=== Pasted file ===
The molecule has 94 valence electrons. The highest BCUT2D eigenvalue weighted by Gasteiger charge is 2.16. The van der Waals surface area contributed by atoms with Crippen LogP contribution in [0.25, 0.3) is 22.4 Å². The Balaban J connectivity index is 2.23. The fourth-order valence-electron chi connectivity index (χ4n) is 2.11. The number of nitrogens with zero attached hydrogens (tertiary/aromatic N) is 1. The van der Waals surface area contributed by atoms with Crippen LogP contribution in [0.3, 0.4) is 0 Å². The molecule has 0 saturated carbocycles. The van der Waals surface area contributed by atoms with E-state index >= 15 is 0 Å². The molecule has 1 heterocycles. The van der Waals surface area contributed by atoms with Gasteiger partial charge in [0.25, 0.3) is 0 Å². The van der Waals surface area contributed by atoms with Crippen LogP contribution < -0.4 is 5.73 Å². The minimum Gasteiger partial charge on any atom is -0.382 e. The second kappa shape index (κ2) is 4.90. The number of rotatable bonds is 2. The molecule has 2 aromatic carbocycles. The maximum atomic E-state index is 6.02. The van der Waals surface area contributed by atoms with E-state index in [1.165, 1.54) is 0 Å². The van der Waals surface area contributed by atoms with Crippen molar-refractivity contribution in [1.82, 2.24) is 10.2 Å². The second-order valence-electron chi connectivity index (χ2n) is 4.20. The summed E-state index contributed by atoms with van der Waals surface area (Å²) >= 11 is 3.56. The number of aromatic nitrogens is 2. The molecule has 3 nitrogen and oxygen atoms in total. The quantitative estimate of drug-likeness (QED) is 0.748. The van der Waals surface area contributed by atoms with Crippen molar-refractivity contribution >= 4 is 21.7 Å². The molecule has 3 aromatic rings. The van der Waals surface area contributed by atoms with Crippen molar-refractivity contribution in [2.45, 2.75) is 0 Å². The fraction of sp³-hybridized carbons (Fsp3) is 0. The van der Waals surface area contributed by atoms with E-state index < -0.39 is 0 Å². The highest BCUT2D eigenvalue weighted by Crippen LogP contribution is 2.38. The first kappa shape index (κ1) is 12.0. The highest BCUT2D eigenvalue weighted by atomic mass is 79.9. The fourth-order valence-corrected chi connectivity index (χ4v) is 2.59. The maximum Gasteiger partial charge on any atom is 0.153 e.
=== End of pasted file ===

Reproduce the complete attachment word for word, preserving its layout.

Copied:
The molecule has 94 valence electrons. The highest BCUT2D eigenvalue weighted by Gasteiger charge is 2.16. The van der Waals surface area contributed by atoms with Crippen LogP contribution in [0.25, 0.3) is 22.4 Å². The Balaban J connectivity index is 2.23. The fourth-order valence-electron chi connectivity index (χ4n) is 2.11. The number of nitrogens with zero attached hydrogens (tertiary/aromatic N) is 1. The van der Waals surface area contributed by atoms with Crippen LogP contribution in [0.3, 0.4) is 0 Å². The molecule has 0 saturated carbocycles. The van der Waals surface area contributed by atoms with E-state index >= 15 is 0 Å². The molecule has 1 heterocycles. The van der Waals surface area contributed by atoms with Gasteiger partial charge in [0.25, 0.3) is 0 Å². The van der Waals surface area contributed by atoms with Crippen LogP contribution < -0.4 is 5.73 Å². The minimum Gasteiger partial charge on any atom is -0.382 e. The second kappa shape index (κ2) is 4.90. The number of rotatable bonds is 2. The molecule has 2 aromatic carbocycles. The maximum atomic E-state index is 6.02. The van der Waals surface area contributed by atoms with E-state index in [1.165, 1.54) is 0 Å². The van der Waals surface area contributed by atoms with Crippen molar-refractivity contribution in [1.82, 2.24) is 10.2 Å². The second-order valence-electron chi connectivity index (χ2n) is 4.20. The summed E-state index contributed by atoms with van der Waals surface area (Å²) >= 11 is 3.56. The number of aromatic nitrogens is 2. The molecule has 3 nitrogen and oxygen atoms in total. The quantitative estimate of drug-likeness (QED) is 0.748. The van der Waals surface area contributed by atoms with Crippen molar-refractivity contribution >= 4 is 21.7 Å². The molecule has 3 aromatic rings. The van der Waals surface area contributed by atoms with Crippen molar-refractivity contribution in [2.45, 2.75) is 0 Å². The fraction of sp³-hybridized carbons (Fsp3) is 0. The van der Waals surface area contributed by atoms with E-state index < -0.39 is 0 Å². The highest BCUT2D eigenvalue weighted by Crippen LogP contribution is 2.38. The first kappa shape index (κ1) is 12.0. The highest BCUT2D eigenvalue weighted by atomic mass is 79.9. The fourth-order valence-corrected chi connectivity index (χ4v) is 2.59. The maximum Gasteiger partial charge on any atom is 0.153 e.